Cutting tax will benefit only rich, says O'Connor
Published 05/09/2016 | 02:30
The leader of the country's largest union has said taxes should not be cut in the next two budgets because this would benefit the well-off over the poor.
Siptu's general president Jack O'Connor said improving public services should be the Government's biggest priority as it decides how to use its €1bn spend. He warned that cutting tax would reduce the pool of cash available in the Budget to achieve this.
Mr O'Connor claimed that the argument for tax cuts was "immoral" as it would penalise those who had suffered most during the austerity years.
He said: "Tax cuts ultimately and inevitably mean penalising the people who depend most on public services.
"There is less money for healthcare and childcare and elder care, less money for housing and less money for local authority and environmental services. It means an exacerbation of inequality."
Mr O'Connor said he was not against some alleviation in the marginal rate for middle-income earners, as long as this was funded by an increase in taxes for the wealthy.
But he said that even this should not be done until key issues like the housing shortage had been addressed. "Our union's position is that in this next Budget and almost certainly in the Budget the following year, there's no scope for tax cuts of any kind at all," he said.
Mr O'Connor has predicted a wage explosion if economic growth continues, as unions will lodge pay claims. Siptu is a driving force in setting the agenda for pay rises.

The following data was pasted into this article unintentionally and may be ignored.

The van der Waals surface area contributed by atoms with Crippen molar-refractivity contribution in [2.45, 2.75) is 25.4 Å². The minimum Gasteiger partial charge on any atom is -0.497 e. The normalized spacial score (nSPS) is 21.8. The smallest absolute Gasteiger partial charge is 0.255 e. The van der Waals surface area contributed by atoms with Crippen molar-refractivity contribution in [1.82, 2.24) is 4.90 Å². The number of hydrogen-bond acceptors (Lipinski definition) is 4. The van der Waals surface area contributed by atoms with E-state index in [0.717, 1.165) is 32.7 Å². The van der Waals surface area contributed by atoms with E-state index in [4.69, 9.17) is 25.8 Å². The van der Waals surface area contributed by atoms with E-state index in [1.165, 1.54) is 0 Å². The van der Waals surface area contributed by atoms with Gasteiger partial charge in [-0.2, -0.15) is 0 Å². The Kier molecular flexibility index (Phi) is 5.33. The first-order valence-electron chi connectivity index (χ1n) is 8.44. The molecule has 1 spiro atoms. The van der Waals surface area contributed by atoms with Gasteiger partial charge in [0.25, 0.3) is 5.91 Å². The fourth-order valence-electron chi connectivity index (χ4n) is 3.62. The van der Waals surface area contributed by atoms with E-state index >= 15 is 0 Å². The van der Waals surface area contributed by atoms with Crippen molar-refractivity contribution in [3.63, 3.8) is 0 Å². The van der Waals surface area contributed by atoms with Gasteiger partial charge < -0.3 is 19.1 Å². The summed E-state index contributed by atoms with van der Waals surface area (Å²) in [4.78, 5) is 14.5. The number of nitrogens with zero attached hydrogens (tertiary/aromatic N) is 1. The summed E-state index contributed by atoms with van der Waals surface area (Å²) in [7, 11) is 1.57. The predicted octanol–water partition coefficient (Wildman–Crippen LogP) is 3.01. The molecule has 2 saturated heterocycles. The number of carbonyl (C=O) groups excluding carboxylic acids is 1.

So far, Siptu has been successful in negotiating annual increases between 1pc and 3pc, particularly in the manufacturing sector, and has predicted pay rises of up to 5pc this year.
But Mr O'Connor rejected any suggestion that high rates of tax were fuelling wage demands as "codswallop" and said the longest wage standstill in the history of the State was driving pay claims.
Asked whether he felt the so-called "squeezed middle" need some easing of their tax burden, he said this should happen only after key issues have been addressed.
These include rebuilding the health service, housing people and restoring local authority services.
Mr O'Connor said arguments put forward about cutting marginal rates were "absolute nonsense and quite disingenuous".
"This argument is promoted in the interests of those who would benefit most," he said.
"They are not the least bit concerned about the people in the middle.
"The unspoken effect of the kind of tax-cutting they're advocating is the better off benefiting most and those who depend on public services suffering more."
The union has called for the abolition of USC, but said it should be replaced by a Social Solidarity Contribution. It wants any USC cuts to fund a new pension system for those without retirement savings.